He wished the board success in identifying the individual who will continue the present achievements of the district while pursuing a path that will better align with the goals and interests of the community, he said.
Oswego Council Narrowly Approves Raises For Its Leaders
In a split vote Jan. 14, the Common Council approved salary hikes for its president and vice president.
At its reorganizational meeting at the start of this month, the council elected Ron Kaplewicz as president and Mike Myers as vice president.
Councilor Dan Donovan, Fifth Ward, sought to have part of the rules of the council amended.
The vote to approve the rules was passed 5-2 with Donovan and Councilor Shawn Walker, Fourth Ward, voting “absolutely not.”
It’s not a personal thing, Donovan said of his motion to ax the pay hikes.
“I think our president and vice president are doing a great job,” he said. “But after asking every department to make cuts, I don’t think this is the time or place to give raises.”
“I support what Mr. Donovan is saying. How can we ask our department heads to cut their budgets and give out raises. I don’t believe we should do this,” Councilor Walker said.
The council president defended the move.
“In any business when a particular position is given more responsibility, there is recognition of those responsibilities,” Councilor Kaplewicz told Oswego County Today.
For examples, he cited the Oswego County Legislature with its chairman, minority and majority leaders all getting extra compensation.
“In this case, you have a president and a vice president; a president that serves in the absence of the mayor. I’ve sat in the (mayor’s) chair many times and have had added obligations and responsibilities as well as other obligations and responsibilities,” he said.
Oswego OK’s Taxi Law
Local Law No. 1 of 2013 rode a unanimous vote to approval at the Jan. 28 council meeting.
The law amends Chapter 228 (Taxicabs) of the Code of the City of Oswego, in particular who can be taxi divers in the Port City.
Last fall (2012), the first version of the law was the target of a lawsuit filed by the Workforce Advocacy Center.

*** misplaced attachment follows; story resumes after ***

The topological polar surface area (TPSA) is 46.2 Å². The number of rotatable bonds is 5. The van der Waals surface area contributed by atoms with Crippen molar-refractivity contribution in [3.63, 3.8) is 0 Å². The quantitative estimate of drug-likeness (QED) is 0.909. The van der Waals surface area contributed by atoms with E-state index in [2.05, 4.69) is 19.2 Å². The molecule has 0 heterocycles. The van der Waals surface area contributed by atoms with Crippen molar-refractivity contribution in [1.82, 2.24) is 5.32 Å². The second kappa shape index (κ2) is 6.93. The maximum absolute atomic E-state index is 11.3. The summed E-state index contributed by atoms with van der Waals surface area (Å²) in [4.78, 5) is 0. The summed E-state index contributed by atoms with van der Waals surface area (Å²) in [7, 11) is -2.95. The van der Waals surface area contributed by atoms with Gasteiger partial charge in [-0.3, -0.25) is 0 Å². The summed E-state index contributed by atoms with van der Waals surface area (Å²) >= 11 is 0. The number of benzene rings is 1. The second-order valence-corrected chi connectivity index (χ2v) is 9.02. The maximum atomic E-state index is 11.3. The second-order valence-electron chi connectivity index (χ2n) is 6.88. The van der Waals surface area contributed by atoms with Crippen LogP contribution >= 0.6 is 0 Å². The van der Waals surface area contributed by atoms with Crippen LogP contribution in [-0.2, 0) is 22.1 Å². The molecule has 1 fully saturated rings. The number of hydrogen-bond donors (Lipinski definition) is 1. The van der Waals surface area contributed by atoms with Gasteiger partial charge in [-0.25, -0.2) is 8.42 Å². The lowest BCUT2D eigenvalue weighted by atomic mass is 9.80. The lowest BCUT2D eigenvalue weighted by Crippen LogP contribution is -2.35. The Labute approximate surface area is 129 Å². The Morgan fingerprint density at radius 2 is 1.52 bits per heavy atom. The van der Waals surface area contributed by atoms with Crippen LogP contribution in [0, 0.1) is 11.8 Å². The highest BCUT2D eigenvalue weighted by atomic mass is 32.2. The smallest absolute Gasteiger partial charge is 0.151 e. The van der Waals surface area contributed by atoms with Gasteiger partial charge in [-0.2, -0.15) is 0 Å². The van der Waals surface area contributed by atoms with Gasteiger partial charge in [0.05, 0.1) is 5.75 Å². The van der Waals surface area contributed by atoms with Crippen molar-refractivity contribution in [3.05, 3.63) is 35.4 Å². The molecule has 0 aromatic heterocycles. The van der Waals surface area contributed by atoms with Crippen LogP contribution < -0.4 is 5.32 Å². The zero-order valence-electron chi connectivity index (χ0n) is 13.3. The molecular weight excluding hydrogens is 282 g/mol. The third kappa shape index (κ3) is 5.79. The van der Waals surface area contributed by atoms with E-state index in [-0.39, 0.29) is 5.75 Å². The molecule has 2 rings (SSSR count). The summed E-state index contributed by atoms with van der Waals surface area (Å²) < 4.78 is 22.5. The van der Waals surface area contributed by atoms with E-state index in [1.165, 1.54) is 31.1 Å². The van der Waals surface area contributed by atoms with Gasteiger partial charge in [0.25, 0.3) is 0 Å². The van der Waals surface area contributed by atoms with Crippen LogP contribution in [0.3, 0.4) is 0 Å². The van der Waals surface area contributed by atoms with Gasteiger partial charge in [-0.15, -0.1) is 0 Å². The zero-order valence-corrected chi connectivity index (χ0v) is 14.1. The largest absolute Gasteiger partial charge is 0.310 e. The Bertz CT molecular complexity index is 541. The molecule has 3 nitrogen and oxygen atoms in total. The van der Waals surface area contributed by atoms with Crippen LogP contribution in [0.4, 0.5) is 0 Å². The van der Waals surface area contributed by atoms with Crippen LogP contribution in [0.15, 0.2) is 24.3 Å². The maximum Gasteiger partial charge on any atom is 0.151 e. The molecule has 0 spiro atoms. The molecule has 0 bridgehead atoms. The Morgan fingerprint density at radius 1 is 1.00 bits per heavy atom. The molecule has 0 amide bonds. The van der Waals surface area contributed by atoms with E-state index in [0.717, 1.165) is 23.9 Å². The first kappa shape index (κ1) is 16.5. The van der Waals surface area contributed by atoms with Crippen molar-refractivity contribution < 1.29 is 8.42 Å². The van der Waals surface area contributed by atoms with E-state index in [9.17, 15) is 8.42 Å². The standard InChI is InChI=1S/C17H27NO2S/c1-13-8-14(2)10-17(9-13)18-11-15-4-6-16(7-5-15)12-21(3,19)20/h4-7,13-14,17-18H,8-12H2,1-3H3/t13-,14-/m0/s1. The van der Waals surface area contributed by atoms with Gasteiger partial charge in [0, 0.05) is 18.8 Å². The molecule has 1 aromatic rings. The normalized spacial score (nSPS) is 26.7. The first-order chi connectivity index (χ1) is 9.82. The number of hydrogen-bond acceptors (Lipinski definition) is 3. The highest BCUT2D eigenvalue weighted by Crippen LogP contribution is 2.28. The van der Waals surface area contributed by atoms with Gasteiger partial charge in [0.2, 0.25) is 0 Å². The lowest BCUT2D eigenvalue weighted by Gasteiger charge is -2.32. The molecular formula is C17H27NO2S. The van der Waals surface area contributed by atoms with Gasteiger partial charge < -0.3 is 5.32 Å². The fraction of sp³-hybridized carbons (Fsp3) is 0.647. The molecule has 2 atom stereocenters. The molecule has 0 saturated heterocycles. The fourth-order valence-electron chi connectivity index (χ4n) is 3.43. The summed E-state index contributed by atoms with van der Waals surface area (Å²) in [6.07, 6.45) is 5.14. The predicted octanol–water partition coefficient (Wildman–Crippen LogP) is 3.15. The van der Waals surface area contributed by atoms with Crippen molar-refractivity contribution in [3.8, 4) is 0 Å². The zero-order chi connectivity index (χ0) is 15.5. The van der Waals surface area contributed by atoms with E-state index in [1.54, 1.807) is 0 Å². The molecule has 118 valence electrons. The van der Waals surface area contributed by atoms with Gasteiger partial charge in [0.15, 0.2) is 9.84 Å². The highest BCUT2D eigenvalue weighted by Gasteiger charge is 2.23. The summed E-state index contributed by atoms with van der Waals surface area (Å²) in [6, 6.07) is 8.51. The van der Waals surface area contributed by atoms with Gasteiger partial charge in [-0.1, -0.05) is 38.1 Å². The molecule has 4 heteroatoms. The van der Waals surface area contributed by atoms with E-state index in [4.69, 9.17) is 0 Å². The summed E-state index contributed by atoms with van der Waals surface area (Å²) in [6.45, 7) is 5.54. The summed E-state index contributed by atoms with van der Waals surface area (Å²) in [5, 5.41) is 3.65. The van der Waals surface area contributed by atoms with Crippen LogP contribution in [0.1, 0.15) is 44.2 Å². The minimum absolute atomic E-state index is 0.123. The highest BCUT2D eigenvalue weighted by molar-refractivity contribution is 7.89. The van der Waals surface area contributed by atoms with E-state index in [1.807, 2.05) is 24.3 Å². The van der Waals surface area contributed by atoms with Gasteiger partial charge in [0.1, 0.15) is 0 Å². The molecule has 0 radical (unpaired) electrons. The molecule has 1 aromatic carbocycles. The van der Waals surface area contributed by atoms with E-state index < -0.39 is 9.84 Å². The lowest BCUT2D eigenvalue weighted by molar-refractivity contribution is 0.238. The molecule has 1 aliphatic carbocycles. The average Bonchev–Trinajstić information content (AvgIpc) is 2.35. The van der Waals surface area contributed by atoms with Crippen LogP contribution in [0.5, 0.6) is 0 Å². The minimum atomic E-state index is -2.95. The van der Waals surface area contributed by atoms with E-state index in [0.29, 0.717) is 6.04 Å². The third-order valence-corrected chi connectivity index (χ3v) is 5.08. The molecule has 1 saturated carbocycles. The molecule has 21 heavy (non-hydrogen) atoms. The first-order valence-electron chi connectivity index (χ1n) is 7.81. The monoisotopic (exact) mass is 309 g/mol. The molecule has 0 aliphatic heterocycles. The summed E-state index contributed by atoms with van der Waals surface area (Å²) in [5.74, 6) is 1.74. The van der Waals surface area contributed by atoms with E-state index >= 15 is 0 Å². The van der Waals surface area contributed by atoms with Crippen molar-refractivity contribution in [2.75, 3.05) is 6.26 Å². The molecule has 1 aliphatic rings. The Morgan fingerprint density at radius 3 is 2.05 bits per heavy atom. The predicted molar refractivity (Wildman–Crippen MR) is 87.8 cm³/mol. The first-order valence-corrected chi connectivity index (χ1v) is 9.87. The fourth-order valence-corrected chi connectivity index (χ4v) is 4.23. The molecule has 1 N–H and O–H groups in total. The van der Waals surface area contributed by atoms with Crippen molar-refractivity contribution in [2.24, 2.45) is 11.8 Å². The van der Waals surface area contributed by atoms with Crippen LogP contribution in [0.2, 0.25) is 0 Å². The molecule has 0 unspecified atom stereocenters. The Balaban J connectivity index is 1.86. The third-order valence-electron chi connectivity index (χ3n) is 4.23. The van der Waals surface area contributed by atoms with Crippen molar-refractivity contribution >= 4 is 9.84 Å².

The law barred persons with felony convictions from driving taxis, the center’s founder and CEO claimed.
However, at the meeting, Jeremy Zielinski spoke in favor of the latest incarnation.
Laws and polices that discriminate against people with criminal records are inaccurate and counter-productive, he said.
The proposed law now proposes that licensing be done in accordance with New York Human Rights Law Section 296 and New York Correction Law Article 23-A.
“We changed the code so that it reflected the state’s Correction Law, which has the appeals process for this type of thing spelled out. So if someone feels they have been wrongfully treated, the appeals process is now clearly marked,” explained Sixth Ward Councilor Eric VanBuren. “It makes the whole thing more clear for those involved.”
The local law shall become effective immediately upon filing with the Secretary of State.
Gun Law Forum Draws Crowd
State officials came to Oswego Jan. 30 to talk about the nuts and bolts of the state’s new gun laws, but some people came to the meeting to complain about the law itself.
A large crowd at the Armory came with questions about the law, which was passed quickly by the state Legislature as a reaction to the shooting in Sandy Hook, Connecticut. A panel of state officials had some of the answers, but referred to a new hotline questions about whether specific guns will be legal under the new law.
Under the new law, the state will create a gun registration database, check to insure that people with mental problems do not own guns, ban certain types of weapons, restrict the number of bullets that can be in the clips that feed guns, close a loophole that makes it easy to sell weapons through private sales, and more.
Gun rights groups have argued that the law, which Governor Andrew Cuomo says is the toughest in the nation, is an unconstitutional overreaction to Sandy Hook.
The Governor sent state officials – not the political leaders who approved the bill, but the managers who will implement it – across the state to meet with angry gun owners.
“I’m going to assume there’s an overwhelming majority of people here who have displeasure to voice with the statute, but the statute is what it is,” said Mike Green, executive deputy commissioner of Criminal Justice Services, who said that he was there to answer questions about how the law will work.
“Should 80 percent of us just get up and leave, because that’s the reason why we came here,” said one audience member to loud applause. “You just made New York safer for criminals and not for law abiding citizens. If they go to break the law, they’re going to go shoot 20 people in the school….the least of his concern is how many bullets he has in his clip.”
“We’re trampling all over the second amendment,” said another man, to applause. “It’s wrong what you’re doing here.”